What have I forgotten? What have I forgotten??? Just as that question rumbles persistently around a holiday-goer’s head on the way to the airport, or halfway down the motorway, so too does it tend to plague conference organisers in the last days before an event takes place. Catering, tick; AVS support, tick; info to delegates on getting here, tick; name badges, tick; welcome packs, tick; conference paper and presentation, er, well, as ticked as it will ever be…
Most excitingly: access to the test site of the Liberalism in the Americas Digital Archive for demonstration at the conference, TICK! Although some of the snazziest search and presentation features have yet to be added to the database, it was still with an enormous sense of excitement that I browsed page after page of document images and looked forward to using the database in my research when it is completed. Those attending the Liberalism in the Americas conference on 4-5 July, will get a sneak preview of the digital archive, as I’ll be talking briefly about the research materials that it holds and the features of the database that will be available freely to researchers in the near future.
My other major non-organisational appearance at the conference will be to talk about José Joaquín Fernández de Lizardi, a Mexican intellectual with whose work I have had something of a love-hate relationship for the last 7 odd years of research. He was a major figure in the burgeoning free press in Mexico City during the early nineteenth century, and in the debates about Mexico’s social and political development that took place therein – a considerable selection of his pamphlet writings will be available in the digital library, due to their exploration of key issues in Latin American liberalisms, like Church-State relations, freedom of the press, political representation and office-holding, education, citizenship, and free trade. Lizardi is also famous for several works of fiction, especially El Periquillo Sarniento (1816), widely (if not quite correctly) identified as Latin America’s first novel.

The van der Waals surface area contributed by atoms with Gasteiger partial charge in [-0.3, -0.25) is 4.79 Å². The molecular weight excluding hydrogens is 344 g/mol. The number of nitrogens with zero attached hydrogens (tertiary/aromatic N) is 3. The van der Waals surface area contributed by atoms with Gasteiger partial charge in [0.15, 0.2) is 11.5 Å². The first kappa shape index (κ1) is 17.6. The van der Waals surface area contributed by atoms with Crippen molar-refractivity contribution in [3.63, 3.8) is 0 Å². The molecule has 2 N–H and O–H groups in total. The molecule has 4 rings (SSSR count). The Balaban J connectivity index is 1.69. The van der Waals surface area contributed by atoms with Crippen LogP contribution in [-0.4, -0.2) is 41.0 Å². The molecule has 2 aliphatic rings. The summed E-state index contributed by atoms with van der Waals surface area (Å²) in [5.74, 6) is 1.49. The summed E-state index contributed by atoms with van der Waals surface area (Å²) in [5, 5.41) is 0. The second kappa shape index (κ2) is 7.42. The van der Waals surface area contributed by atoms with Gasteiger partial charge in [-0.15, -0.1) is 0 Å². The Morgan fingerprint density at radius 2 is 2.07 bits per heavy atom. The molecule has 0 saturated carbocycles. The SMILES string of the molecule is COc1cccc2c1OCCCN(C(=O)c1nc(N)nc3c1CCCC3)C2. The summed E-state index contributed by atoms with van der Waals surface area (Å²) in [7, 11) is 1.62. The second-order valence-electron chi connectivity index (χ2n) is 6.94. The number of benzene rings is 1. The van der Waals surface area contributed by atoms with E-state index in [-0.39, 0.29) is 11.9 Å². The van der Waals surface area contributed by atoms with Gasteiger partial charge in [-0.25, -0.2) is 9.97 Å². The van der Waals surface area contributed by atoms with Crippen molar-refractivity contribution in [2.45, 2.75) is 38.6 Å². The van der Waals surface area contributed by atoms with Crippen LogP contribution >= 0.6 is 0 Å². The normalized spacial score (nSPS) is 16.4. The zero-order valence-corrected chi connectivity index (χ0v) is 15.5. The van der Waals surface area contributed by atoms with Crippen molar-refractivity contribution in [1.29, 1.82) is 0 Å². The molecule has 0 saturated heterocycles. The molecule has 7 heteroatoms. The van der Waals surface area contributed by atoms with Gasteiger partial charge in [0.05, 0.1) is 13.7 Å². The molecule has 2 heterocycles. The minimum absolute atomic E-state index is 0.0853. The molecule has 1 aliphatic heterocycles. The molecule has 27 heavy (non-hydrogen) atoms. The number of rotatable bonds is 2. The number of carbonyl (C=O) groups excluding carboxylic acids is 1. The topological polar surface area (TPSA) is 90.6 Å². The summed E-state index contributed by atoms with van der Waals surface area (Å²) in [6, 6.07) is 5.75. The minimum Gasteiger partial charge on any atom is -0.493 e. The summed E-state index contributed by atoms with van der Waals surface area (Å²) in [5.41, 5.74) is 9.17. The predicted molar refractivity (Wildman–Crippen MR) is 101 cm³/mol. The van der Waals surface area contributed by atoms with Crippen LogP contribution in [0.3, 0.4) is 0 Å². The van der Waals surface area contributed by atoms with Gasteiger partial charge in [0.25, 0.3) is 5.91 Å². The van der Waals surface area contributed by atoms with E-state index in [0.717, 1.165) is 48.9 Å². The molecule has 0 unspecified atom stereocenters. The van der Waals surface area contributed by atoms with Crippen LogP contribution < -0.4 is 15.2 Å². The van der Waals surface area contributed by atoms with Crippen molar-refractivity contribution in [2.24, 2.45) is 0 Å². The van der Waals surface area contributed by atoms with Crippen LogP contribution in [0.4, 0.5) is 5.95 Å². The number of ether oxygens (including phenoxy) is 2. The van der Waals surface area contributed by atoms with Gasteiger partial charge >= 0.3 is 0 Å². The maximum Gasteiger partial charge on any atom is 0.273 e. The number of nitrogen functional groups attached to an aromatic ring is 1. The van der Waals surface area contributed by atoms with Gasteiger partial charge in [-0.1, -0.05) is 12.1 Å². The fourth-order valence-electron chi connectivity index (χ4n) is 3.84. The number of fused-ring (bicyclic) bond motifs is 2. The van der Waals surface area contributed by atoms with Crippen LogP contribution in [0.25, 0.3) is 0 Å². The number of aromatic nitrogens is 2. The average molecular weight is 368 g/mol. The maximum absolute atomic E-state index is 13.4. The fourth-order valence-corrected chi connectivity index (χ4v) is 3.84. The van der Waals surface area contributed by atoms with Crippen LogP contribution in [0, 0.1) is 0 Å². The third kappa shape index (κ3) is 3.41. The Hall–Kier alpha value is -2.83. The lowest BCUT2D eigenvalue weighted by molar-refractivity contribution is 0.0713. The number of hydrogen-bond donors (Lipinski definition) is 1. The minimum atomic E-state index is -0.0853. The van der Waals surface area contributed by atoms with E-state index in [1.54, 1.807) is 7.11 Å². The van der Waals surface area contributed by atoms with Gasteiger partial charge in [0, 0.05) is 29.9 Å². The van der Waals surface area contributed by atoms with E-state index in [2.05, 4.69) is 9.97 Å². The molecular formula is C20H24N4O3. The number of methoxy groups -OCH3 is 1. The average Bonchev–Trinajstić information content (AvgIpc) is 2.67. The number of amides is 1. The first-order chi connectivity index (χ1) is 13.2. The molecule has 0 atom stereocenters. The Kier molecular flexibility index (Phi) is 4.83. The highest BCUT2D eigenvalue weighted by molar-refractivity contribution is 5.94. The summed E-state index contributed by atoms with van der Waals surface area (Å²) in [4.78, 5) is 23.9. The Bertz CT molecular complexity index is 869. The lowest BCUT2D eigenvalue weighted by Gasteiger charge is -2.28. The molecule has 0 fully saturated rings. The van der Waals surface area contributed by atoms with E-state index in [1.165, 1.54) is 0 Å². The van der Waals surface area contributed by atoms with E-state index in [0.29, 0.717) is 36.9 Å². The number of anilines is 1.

In both his fictional and non-fictional writings, Lizardi frequently referenced and discussed the work of various other intellectuals, many from Europe, and engaged in transnational debates within political philosophy, social reform, and economic policy: the kind of transnational debates that Jeremy Adelman talked so eruditely about in his lecture delivered in May. This is one of the key issues that my paper at the conference will focus on, as I’ll be examining the relationship between Lizardi’s two major novels – El Periquillo Sarniento and La Quijotita y su prima (1818-19) – and Jean Jacques Rousseau’s treatise on education, Emile (1762). More specifically, I want to think about the critical dialogue that Lizardi enters into with Emile, and what this reveals about debates ongoing in the rapidly changing political environment in Mexico in the 1810s, focusing particularly on Lizardi’s explorations of liberal citizenship, meritocratic political representation, and the social utility of education – especially for women.
And, just as I finish writing that sentence, I’ve remembered what I’ve forgotten: mental note, print out paper!
I’ll be back to report on what other people are talking about at the conference in a few days. Fingers crossed I haven’t forgotten anything else!